From Publishers Weekly
Covering the months from January to May in 1945, as Soviet and other Allied troops advanced to Berlin, freelance British historian Beevor (Stalingrad) opts for direct narrative with overheard quotes from the main players, making the reader an eavesdropper to Hitler and Stalin's obiter dicta. Brisk and judgmental, the narrative is studded with short sentences and summary judgments: about Nazi minister Hermann Goring, we are told that his "vanity was as ludicrous as his irresponsibility" and he looked more like " `a cheerful market woman' than a Marshal of the Reich." During the rubble-strewn city's Christmas of 1944, "the quip of that festive season was: `be practical: give a coffin.' " The book is based on material from former Soviet files as well as from German, American, British, French and Swedish archives, but the somewhat limited bibliography is disappointing, and many of the usual sources are quoted, such as Hitler's personal secretary, who took dictation in the bunker to the end. Her expectation that Hitler would suddenly produce "a profound explanation" of the war's "great purpose" says as much about German self-delusion of the time as about Hitler, but here and elsewhere, Beevor simply quotes her flatly and fails to connect the dots. However, given the scope of this book the 1945 advance on Berlin is thought to be the largest battle in history, with two and a half million Soviet troops attacking one million Germans the summary approach is inevitable.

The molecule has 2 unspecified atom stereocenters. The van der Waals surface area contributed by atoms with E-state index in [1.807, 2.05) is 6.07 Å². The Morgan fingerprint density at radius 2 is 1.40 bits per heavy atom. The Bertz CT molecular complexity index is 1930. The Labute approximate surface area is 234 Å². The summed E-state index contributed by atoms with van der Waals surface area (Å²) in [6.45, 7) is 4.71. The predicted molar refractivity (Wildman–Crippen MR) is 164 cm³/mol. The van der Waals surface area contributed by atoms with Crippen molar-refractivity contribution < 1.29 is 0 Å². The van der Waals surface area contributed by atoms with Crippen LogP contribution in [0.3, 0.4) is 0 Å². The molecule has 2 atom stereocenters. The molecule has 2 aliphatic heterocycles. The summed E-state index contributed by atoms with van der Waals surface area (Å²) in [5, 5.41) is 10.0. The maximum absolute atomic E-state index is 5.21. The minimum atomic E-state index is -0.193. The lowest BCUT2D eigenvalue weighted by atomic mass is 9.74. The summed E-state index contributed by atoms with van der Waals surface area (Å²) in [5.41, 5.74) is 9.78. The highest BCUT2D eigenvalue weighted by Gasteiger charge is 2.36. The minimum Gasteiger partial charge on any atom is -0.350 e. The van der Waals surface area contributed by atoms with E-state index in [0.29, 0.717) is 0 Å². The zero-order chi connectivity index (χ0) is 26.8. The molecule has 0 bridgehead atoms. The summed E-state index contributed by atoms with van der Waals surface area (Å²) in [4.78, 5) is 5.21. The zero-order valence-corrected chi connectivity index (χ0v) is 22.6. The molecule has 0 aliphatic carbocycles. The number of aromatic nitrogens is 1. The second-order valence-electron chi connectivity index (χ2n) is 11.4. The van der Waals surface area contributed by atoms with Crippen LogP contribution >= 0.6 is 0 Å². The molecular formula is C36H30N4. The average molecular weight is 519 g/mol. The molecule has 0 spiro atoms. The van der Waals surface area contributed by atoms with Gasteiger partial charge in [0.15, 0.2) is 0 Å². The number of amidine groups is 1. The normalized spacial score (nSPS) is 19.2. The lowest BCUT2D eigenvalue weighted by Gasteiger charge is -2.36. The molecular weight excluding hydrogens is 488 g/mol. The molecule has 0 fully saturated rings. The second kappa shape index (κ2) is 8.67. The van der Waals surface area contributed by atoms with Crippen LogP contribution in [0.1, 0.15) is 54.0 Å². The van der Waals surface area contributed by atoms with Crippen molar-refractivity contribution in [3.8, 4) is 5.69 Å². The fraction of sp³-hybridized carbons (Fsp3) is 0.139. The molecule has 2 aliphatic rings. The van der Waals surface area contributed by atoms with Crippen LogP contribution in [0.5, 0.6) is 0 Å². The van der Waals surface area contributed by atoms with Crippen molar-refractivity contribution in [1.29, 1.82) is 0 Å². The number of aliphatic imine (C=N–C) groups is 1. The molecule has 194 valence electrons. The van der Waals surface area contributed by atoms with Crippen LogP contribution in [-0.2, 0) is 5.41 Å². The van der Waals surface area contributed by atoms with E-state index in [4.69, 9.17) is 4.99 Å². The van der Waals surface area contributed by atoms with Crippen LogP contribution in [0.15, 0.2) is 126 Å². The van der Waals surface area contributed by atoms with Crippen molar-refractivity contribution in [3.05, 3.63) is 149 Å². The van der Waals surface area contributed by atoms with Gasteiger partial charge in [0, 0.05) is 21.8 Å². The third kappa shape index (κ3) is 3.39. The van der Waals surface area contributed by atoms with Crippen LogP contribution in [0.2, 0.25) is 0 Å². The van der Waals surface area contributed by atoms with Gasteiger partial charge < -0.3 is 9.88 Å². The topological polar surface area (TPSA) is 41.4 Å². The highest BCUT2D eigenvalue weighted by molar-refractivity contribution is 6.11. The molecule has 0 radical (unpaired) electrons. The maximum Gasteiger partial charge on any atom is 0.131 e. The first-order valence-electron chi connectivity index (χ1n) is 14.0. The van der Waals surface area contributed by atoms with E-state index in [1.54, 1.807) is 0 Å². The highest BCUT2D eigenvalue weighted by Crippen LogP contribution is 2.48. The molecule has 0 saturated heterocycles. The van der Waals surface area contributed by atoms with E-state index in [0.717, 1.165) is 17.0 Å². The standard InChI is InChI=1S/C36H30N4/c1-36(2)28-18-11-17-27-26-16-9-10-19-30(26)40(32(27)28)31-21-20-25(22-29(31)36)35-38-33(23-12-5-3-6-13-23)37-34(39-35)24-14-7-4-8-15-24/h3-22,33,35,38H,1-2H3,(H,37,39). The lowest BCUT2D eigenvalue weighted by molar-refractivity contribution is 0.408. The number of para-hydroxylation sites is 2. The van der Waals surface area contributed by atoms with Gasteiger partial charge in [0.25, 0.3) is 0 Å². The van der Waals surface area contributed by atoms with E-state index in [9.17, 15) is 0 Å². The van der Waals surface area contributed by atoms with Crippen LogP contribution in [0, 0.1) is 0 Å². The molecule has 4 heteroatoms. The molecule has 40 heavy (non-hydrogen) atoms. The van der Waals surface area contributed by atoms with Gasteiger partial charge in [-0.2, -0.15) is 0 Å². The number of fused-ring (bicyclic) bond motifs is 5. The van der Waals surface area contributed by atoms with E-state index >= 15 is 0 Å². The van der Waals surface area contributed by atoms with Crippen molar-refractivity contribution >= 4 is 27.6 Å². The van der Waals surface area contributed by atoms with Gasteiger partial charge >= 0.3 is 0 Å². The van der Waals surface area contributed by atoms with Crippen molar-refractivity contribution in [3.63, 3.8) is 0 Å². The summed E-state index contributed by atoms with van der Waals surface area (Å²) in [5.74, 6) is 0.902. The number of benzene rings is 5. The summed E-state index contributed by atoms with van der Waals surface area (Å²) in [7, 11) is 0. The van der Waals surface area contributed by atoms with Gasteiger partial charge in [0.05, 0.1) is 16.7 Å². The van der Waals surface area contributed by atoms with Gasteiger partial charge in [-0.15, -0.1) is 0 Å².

Copyright 2002 Cahners Business Information, Inc.